Lately I've been uploading music manuscripts to Commons and setting up texts at Wikisource. It's quite interesting and I'd love to make text pages for them all, but English Wikisource has a policy of hosting only English and several of these manuscripts are rather hard to read, let alone translate.
The dilemma reminds me of a long-ago episode. You've seen people describe the dedicated teacher who inspired them with love of a subject and gave them direction to do great things in life?
Frau Winter, my tenth grade German teacher, was not that person. It was Frau Winter who misspelled a vocabulary word and failed to catch her own error until after the test. She explained her mistake as she returned our answer sheets and every one of us who had memorized her instructions had also been marked down. Frau Winter, someday you will meet your maker and when you do the souls of two dozen fifteen-year-olds will howl for justice.
But until that happens, this post salutes Frau Winter's unforgettable style by grading the great composers
(displayed at top) is a typical C student. Notice the smudges and the slapdash bars on Dolci d'amor parole. It's legible, but certainly not easy on the eye. Neatness counts, Niccolò. Next time recopy before you turn in your composition if you want a better grade.
This is just sloppy. The whole top wasted on crossouts, but no margin at the bottom. Don't you keep a ruler at home, Felix, to draw straight lines? Surely Elijah deserves more attention. D.
Not great, but an improvement. The scratchouts prevent Moïse from doing better. I'll give it a B.
This orchestration of Mussorgsky's Boris Godunov is clean, precise, but the lettering is just a little tight. A-.
Wolfgang Amadeus Mozart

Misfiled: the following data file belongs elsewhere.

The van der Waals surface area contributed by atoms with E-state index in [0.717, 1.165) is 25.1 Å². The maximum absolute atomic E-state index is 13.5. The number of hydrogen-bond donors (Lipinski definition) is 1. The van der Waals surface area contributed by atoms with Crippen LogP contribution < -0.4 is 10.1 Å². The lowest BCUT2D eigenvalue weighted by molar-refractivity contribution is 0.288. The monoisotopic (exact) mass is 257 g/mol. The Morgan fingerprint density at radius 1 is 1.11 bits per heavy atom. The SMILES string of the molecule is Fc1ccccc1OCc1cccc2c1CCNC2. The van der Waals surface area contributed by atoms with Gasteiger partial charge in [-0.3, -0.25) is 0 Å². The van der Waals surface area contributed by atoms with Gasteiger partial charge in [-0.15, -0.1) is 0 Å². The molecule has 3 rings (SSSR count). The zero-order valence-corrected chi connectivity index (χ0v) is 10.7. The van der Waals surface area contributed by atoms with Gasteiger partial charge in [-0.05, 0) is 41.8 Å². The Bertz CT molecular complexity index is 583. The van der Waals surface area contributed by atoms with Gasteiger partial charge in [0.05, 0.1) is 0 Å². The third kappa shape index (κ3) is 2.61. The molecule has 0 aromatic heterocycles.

Impressive, but you crowd too much onto one page and those sixteenth notes are shaky. B+. I'll consider raising the grade if you redo this by Tuesday. And try to come up with a better title than Phantasie für eine Orgelwalze, Allegro and Andante in F Minor.
Those squiggly lines say you didn't think ahead and align your work properly, Franz. B.
Next time turn in your assignment without so many smudge marks. B-.
"Vier Lieder für Singstimme und Klavier" has a pleasant look to it, but those lyrics are chicken scratch. C.
I don't like red ink on the page unless I put it there myself, Richard. Still, this is very well done. That Flying Dutchman of yours sounds like a silly title, though. A-.
John Philip Sousa
Now this is what I like to see. Class, come here and look at John's paper. Everything is in neat lines with clean notes and legible lettering. A.
Ludwig van Beethoven
Ludwig, Ludwig--what are we going to do with you? You may say this is the fourth movement to Piano Sonata no. 28, but I can barely make out a note of it. You'll never go anyhere with penmanship like this. Go move your things and sit next to John Philip Sousa. I'm writing you up for Saturday detention; come with plenty of paper and pencils. F.